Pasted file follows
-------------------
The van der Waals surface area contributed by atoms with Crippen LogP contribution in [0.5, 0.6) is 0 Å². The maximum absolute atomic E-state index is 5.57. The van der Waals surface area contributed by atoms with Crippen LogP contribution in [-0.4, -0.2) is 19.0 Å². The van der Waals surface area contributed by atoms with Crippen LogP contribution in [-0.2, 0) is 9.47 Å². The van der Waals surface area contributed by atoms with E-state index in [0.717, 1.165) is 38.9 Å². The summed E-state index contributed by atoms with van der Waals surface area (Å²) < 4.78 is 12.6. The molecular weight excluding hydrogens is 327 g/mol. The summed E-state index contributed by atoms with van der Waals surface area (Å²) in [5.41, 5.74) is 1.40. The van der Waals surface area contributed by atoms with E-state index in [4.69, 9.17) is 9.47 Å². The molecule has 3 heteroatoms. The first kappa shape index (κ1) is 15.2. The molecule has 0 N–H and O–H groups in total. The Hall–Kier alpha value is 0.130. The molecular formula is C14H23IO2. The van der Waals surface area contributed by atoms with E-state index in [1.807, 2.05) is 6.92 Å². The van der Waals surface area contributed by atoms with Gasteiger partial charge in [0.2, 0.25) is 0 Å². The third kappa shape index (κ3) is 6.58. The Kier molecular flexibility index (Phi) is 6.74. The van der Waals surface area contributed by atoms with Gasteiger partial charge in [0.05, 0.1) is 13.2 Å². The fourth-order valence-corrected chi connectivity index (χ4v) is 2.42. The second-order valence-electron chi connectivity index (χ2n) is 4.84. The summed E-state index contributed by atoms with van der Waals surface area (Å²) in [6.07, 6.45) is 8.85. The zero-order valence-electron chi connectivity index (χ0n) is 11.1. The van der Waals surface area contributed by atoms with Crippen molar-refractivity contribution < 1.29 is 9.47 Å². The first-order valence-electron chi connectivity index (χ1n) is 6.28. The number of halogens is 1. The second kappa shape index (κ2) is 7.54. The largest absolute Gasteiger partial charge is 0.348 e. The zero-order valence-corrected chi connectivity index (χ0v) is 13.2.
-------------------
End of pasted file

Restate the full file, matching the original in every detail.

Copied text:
The van der Waals surface area contributed by atoms with Crippen LogP contribution in [0.5, 0.6) is 0 Å². The maximum absolute atomic E-state index is 5.57. The van der Waals surface area contributed by atoms with Crippen LogP contribution in [-0.4, -0.2) is 19.0 Å². The van der Waals surface area contributed by atoms with Crippen LogP contribution in [-0.2, 0) is 9.47 Å². The van der Waals surface area contributed by atoms with E-state index in [0.717, 1.165) is 38.9 Å². The summed E-state index contributed by atoms with van der Waals surface area (Å²) < 4.78 is 12.6. The molecular weight excluding hydrogens is 327 g/mol. The summed E-state index contributed by atoms with van der Waals surface area (Å²) in [5.41, 5.74) is 1.40. The van der Waals surface area contributed by atoms with E-state index in [4.69, 9.17) is 9.47 Å². The molecule has 3 heteroatoms. The first kappa shape index (κ1) is 15.2. The molecule has 0 N–H and O–H groups in total. The Hall–Kier alpha value is 0.130. The molecular formula is C14H23IO2. The van der Waals surface area contributed by atoms with E-state index in [1.807, 2.05) is 6.92 Å². The van der Waals surface area contributed by atoms with Gasteiger partial charge in [0.2, 0.25) is 0 Å². The third kappa shape index (κ3) is 6.58. The Kier molecular flexibility index (Phi) is 6.74. The van der Waals surface area contributed by atoms with Gasteiger partial charge in [0.05, 0.1) is 13.2 Å². The fourth-order valence-corrected chi connectivity index (χ4v) is 2.42. The second-order valence-electron chi connectivity index (χ2n) is 4.84. The summed E-state index contributed by atoms with van der Waals surface area (Å²) in [6.07, 6.45) is 8.85. The zero-order valence-electron chi connectivity index (χ0n) is 11.1. The van der Waals surface area contributed by atoms with Crippen molar-refractivity contribution < 1.29 is 9.47 Å². The first-order valence-electron chi connectivity index (χ1n) is 6.28. The number of halogens is 1. The second kappa shape index (κ2) is 7.54. The largest absolute Gasteiger partial charge is 0.348 e. The zero-order valence-corrected chi connectivity index (χ0v) is 13.2.